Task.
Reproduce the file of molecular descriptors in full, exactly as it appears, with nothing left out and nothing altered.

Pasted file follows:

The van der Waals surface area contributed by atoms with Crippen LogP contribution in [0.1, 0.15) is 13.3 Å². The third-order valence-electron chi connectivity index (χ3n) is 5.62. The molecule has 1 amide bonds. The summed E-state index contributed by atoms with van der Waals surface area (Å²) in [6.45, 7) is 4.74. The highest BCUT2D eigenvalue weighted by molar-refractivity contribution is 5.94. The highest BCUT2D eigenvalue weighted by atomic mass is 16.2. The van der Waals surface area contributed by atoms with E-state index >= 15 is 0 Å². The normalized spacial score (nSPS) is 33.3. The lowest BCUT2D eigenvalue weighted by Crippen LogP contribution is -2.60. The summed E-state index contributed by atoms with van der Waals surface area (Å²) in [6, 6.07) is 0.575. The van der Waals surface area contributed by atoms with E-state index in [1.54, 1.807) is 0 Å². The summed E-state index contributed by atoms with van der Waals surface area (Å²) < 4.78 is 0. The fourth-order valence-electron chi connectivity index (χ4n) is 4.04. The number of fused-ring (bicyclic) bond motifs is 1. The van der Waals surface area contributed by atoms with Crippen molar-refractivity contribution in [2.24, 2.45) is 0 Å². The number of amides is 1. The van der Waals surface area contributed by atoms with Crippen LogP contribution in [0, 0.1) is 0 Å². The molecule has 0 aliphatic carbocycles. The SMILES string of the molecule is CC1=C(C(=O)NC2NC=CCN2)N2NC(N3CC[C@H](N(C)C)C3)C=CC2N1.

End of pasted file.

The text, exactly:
The van der Waals surface area contributed by atoms with Crippen LogP contribution in [0.1, 0.15) is 13.3 Å². The third-order valence-electron chi connectivity index (χ3n) is 5.62. The molecule has 1 amide bonds. The summed E-state index contributed by atoms with van der Waals surface area (Å²) in [6.45, 7) is 4.74. The highest BCUT2D eigenvalue weighted by molar-refractivity contribution is 5.94. The highest BCUT2D eigenvalue weighted by atomic mass is 16.2. The van der Waals surface area contributed by atoms with E-state index >= 15 is 0 Å². The normalized spacial score (nSPS) is 33.3. The lowest BCUT2D eigenvalue weighted by Crippen LogP contribution is -2.60. The summed E-state index contributed by atoms with van der Waals surface area (Å²) in [6, 6.07) is 0.575. The van der Waals surface area contributed by atoms with E-state index in [1.54, 1.807) is 0 Å². The summed E-state index contributed by atoms with van der Waals surface area (Å²) < 4.78 is 0. The fourth-order valence-electron chi connectivity index (χ4n) is 4.04. The number of fused-ring (bicyclic) bond motifs is 1. The van der Waals surface area contributed by atoms with Crippen molar-refractivity contribution in [2.24, 2.45) is 0 Å². The number of amides is 1. The van der Waals surface area contributed by atoms with Crippen LogP contribution in [0, 0.1) is 0 Å². The molecule has 0 aliphatic carbocycles. The SMILES string of the molecule is CC1=C(C(=O)NC2NC=CCN2)N2NC(N3CC[C@H](N(C)C)C3)C=CC2N1.